Tag Archive | "language of flowers"

The Language of Flowers

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No one needs an interpreter to determine that red roses sent on Valentine’s Day signify passionate love.  But why do we know this?  Where did the practice of assigning meaning to specific flowers originate — and how far did it go?


Given the stringent mores of the time, I’d assumed that the practice emerged in Victorian England.  The selection and arrangement of more than 800 flowers, herbs, shrubs, and even the branches of certain trees were a means in which friends and lovers communicated without committing their deepest emotions to a paper trail.  But I was wrong. Victorian England only adopted a custom that stemmed from a 17th century Turkish ritual. 


Visiting Istanbul (nee, Constantinople) the following century, the year 1716, to be exact, Lady Mary Wortley Montagu introduced the concept of “saying it with flowers” to her native England.  Lady Montagu was a woman of high society who was also a poet and an avid correspondent, in the literal sense of that word.  Thus, what she had to say did not fall upon deaf ears.


Over a period of three years, Lady Montagu amassed and disseminated knowledge of this secret language that the French later enhanced.  The French, being French, put a far more racy spin on this style of expression than did their English counterparts.  By the time French publications had reached Victorian England, the Victorians toned it all down.  I suppose they didn’t want to contribute to the ranks of ladies “having the vapors” (fainting) on tufted couches.


Unfortunately, like Urdu, the language of flowers is swiftly disappearing.  Before another genteel practice vanishes from our society, let’s enjoy an exploration of some of the phrases in that language.


While the rose is considered the pinnacle of love in the floral tongue, the humble gorse stands for enduring affection.  And ardent love was signified by balsam!


Gooseberries denoted anticipation, and holly begged the question, “Am I forgotten?”  Peonies signified bashfulness, which is interesting, as peonies are such showy flowers.  Oleander said, “Beware,” a prudent warning as the shrub is poisonous.  Great yellow daffodils telegraphed chivalry, so I guess if a woman received a bouquet of daffodils, the sender was only being gentlemanly, not ardent.   However, if a lady received Jacob’s Ladder, it meant “Come down” … probably for an assignation far from the protective eyes of her father.


For those who had lost in love, cranberry and sallow-wort were given to cure heartache.  Tuberose indicated dangerous pleasures: pre-marital or extra-marital affairs or other relationships not sanctioned by the morally upright Victorians.   Rhododendron and monkshood screamed, “Danger!”  An answer of sea lavender meant dauntlessness, throwing caution to the wind.  White cherry blossoms alerted the recipient of deception.  And lettuce (lettuce?!?) stood for cold heartedness.


A much more beautiful representative, hydrangeas, suggested a cold heart.  Sweet chestnut tree meant, “Do me justice” and coltsfoot said, “Justice shall be done to you.”  Perhaps these were latter day harbingers of the shotgun wedding.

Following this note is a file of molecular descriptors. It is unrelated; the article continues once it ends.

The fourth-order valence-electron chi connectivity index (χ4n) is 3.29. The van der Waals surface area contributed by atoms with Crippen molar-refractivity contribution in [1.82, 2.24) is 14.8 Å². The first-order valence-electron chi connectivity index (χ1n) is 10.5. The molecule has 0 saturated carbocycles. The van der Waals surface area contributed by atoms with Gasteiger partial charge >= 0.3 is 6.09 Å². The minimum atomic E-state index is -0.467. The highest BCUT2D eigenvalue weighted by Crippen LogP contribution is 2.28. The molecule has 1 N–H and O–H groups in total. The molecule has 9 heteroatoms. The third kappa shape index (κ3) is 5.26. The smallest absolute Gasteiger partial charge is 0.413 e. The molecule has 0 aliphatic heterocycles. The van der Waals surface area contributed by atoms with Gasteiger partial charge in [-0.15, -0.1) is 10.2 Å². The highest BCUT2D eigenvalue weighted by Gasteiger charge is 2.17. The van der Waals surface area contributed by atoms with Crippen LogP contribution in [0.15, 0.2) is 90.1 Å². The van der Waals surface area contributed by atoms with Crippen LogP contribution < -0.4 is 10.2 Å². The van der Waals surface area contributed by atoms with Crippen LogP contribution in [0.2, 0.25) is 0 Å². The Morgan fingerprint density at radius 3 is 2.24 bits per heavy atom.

For those women who had kept their virtue, orange blossoms, which became the traditional flowers in a bride’s bouquet, meant, “your purity equals your loveliness.”  Ivy meant “marriage” … well, it is a pretty hardy plant!  And for those for delusional souls, married or not, for whom hope sprang eternal, flowering almond, hawthorn, and snowdrop implied positive expectations.

A rose without thorns represented an early attachment.  How fitting for stars-in-your-eyes love!  Tulips, like roses, were declarations of love, while yellow sweet briar was a genteel let down from one declaring his decrease in affections.  If a girl received sweet pea, however, her lover had already taken a powder!


In the language of flowers, herbs also had their say.  Sweet basil meant “good wishes.” Rosemary really did stand for remembrance, and coriander, the seed from which cilantro springs, signified “hidden worth.”  Parsley was a sign of useful knowledge and sage, usually equated with wisdom, rejoiced in a woman’s domestic virtue.  How Victorian!


The way that flowers were arranged and presented also bore hidden meanings.  A bloom leaning to the right signified “I;” one leaning to the left meant “you.”  If presented with the right hand, the giver suggested an affirmative, but if presented with the left, a negative.  And if the sender could not present the flowers in person, the blooms were placed into a box, tied with a ribbon, and delivered by a third party.  The way that the ribbon was tied also contained a hidden meaning, but those connotations have escaped my research.


Given the slam-bam of speed dating and the trend of hunting online for one’s potential mate, the language of flowers had its advantages.  It took time and consideration to compose the perfect message.  At the very least, it demonstrated care on the part of the giver for the feelings of the recipient.  At the rate we’re going, flowers are never going to replace emails, text messages, or online dating services.   But every once in a while, wouldn’t it be sweet, and even romantic, to truly say it with flowers? 

 

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